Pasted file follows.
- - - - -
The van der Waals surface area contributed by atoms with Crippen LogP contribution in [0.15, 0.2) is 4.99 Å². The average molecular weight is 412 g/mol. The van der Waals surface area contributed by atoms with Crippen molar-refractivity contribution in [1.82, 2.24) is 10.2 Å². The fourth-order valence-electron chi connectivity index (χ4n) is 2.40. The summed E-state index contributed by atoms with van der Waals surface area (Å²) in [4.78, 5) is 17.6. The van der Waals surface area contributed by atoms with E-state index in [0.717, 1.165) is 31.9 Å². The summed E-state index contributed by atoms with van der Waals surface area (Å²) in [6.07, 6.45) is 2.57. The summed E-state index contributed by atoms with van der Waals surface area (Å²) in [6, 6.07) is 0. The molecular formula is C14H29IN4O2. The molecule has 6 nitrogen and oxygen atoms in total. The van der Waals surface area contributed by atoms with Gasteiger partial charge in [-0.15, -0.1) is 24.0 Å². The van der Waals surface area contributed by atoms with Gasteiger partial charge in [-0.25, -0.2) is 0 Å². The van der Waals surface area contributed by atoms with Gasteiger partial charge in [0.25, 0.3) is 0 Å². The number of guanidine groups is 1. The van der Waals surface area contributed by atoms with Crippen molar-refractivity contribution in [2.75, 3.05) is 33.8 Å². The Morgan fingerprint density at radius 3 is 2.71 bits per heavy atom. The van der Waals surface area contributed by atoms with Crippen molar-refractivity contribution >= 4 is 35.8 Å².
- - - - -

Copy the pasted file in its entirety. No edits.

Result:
The van der Waals surface area contributed by atoms with Crippen LogP contribution in [0.15, 0.2) is 4.99 Å². The average molecular weight is 412 g/mol. The van der Waals surface area contributed by atoms with Crippen molar-refractivity contribution in [1.82, 2.24) is 10.2 Å². The fourth-order valence-electron chi connectivity index (χ4n) is 2.40. The summed E-state index contributed by atoms with van der Waals surface area (Å²) in [4.78, 5) is 17.6. The van der Waals surface area contributed by atoms with E-state index in [0.717, 1.165) is 31.9 Å². The summed E-state index contributed by atoms with van der Waals surface area (Å²) in [6.07, 6.45) is 2.57. The summed E-state index contributed by atoms with van der Waals surface area (Å²) in [6, 6.07) is 0. The molecular formula is C14H29IN4O2. The molecule has 6 nitrogen and oxygen atoms in total. The van der Waals surface area contributed by atoms with Gasteiger partial charge in [-0.15, -0.1) is 24.0 Å². The van der Waals surface area contributed by atoms with Gasteiger partial charge in [-0.25, -0.2) is 0 Å². The van der Waals surface area contributed by atoms with Gasteiger partial charge in [0.25, 0.3) is 0 Å². The number of guanidine groups is 1. The van der Waals surface area contributed by atoms with Crippen molar-refractivity contribution in [2.75, 3.05) is 33.8 Å². The Morgan fingerprint density at radius 3 is 2.71 bits per heavy atom. The van der Waals surface area contributed by atoms with Crippen molar-refractivity contribution >= 4 is 35.8 Å².